Two, the traditional political system has completely set aside women’s participation: No doubt it is the particular mother of a ruling clan that determines the legitimate ascension of a man to the royal throne but women are out of any full participation in the traditional legislative, judicial, executive or administrative affairs. Rev. Nichols Roy did not intend to abolish the traditional system completely but sought to democratize it y opening up ways for political freedom, equality and eligibility of women too in addition to the general public at the behest of people’s election or decision.
Three, an introduction of a comprehensive political structure: Rev. Nichols Roy realized that the community required a solidified common legislative body in order to withstand the assimilating process from the continuous influx and intrusion of people from the majority communities. The new proposal had the objective of unity and it did contribute to the creation of a distinctive Khasi Jaiñtia political identity and solidarity.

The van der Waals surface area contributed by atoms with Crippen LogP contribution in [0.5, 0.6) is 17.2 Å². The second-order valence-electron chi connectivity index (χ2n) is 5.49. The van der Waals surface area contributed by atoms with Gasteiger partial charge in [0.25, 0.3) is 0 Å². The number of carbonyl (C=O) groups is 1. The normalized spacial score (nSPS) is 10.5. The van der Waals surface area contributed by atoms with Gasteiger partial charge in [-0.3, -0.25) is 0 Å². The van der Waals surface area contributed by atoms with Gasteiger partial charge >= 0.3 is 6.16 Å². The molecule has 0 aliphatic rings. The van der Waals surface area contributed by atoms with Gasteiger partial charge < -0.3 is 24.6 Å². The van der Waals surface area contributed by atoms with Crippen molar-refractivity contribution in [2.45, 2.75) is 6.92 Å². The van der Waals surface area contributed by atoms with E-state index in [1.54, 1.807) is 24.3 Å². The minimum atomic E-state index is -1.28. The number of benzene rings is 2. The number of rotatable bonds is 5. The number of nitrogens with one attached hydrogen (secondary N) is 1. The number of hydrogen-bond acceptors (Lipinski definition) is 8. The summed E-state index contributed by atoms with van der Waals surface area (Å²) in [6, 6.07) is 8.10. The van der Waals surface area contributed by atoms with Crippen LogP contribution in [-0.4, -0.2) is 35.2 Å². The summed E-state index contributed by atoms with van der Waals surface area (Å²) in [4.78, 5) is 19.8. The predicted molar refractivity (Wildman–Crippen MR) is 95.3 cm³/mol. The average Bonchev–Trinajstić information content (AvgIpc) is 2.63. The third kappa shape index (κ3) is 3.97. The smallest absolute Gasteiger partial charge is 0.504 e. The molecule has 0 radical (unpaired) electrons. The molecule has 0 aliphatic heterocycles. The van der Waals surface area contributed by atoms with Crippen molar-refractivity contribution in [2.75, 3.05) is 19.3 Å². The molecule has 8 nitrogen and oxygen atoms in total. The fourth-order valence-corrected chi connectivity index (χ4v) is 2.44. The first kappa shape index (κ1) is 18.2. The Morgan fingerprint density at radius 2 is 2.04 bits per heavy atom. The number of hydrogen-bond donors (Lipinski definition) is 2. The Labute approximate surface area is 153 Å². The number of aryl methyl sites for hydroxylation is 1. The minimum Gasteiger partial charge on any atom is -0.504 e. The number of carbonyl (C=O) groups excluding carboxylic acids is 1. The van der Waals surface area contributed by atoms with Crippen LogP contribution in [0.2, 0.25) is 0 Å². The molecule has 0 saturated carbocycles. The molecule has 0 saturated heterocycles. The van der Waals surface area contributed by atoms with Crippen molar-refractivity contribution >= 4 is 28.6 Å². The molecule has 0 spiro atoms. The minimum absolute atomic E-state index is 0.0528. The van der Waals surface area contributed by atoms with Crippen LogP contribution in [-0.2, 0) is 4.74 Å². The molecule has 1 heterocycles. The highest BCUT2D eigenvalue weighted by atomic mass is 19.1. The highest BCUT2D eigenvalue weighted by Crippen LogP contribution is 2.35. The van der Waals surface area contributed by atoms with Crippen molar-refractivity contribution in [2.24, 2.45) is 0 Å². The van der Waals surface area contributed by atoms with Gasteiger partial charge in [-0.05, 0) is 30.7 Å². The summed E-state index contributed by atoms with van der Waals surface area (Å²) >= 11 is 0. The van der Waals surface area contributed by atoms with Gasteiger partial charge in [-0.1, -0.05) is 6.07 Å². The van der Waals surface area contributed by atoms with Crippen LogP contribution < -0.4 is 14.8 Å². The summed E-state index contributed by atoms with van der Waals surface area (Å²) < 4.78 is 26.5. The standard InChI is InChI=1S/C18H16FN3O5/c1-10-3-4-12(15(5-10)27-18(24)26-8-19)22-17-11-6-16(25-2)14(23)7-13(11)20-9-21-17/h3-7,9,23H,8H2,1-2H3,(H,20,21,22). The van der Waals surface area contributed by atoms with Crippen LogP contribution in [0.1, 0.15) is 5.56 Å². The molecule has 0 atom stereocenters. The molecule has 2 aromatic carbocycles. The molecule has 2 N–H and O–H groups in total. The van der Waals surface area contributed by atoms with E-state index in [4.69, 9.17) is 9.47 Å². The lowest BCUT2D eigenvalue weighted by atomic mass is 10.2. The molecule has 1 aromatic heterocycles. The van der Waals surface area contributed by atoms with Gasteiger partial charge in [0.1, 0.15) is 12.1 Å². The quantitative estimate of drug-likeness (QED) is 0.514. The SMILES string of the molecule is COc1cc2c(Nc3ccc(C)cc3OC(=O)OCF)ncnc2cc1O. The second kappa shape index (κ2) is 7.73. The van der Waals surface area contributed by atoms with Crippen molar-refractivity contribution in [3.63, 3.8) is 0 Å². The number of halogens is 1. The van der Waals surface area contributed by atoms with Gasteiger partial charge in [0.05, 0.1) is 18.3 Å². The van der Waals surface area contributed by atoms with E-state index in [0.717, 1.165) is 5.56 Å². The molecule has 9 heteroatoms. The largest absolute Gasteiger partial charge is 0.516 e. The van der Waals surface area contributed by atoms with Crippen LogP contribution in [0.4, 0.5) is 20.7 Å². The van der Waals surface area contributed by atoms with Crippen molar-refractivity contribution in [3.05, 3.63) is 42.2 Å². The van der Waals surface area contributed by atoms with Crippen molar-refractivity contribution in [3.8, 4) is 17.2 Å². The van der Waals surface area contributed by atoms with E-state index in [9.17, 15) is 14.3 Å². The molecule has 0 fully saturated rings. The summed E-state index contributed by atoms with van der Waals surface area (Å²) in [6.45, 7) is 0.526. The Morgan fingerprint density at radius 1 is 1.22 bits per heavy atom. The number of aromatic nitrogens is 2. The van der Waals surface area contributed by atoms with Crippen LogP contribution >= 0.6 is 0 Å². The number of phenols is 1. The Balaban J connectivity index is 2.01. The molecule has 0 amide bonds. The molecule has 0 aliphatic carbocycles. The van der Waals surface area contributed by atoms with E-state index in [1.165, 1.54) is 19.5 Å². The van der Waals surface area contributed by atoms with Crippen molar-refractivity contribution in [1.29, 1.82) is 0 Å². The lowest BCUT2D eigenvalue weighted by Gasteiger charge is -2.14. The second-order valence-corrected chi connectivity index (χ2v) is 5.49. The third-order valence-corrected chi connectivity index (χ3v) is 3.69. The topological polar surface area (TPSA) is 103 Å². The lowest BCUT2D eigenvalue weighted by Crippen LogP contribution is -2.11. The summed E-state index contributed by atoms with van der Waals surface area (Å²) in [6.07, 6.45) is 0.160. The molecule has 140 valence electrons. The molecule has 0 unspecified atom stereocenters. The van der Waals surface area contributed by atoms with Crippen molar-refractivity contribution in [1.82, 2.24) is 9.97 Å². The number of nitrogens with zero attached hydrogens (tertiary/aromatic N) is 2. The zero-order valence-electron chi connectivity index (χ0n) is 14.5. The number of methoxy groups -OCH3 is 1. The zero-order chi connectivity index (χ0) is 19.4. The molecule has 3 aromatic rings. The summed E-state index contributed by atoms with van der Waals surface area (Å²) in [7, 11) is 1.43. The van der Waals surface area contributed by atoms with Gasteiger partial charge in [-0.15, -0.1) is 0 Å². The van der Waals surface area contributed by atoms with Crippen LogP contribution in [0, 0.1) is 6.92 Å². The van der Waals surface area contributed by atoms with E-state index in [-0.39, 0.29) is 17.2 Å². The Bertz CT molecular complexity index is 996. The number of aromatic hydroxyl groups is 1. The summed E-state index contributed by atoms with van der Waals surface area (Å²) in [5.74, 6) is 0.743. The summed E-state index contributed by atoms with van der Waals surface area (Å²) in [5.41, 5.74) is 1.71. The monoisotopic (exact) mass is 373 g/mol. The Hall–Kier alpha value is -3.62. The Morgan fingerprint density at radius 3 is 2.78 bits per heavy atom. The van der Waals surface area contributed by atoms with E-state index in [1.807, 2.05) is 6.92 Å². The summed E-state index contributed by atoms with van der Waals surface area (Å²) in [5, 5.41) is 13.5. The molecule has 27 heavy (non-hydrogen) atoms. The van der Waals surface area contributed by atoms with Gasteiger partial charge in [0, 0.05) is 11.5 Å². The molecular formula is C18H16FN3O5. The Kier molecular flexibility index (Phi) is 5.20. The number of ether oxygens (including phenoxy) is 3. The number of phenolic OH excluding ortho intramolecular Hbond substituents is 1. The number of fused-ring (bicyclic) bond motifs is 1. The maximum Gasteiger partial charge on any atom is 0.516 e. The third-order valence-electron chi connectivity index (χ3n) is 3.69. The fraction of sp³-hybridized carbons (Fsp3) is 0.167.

His overall contribution to this unified effort, however, was through the introduction of the conciliar autonomous body and it had a threefold objective, viz. to integrate the Khasi Jaiñtia or the Hynñiewtrep people and areas together into one; to preserve the traditional political institutions and procedures; and to create a supra legislative, judicial and administrative set up common to the solidified people. However, history is proof that any imposed solidified procedure on the once fragmented independent political identities produced more heat than light.
“Yours is a land for gods to live in. its air, its natural scenery, its pure atmosphere, its sweet waters would attract even the gods, if your hearts were pure.”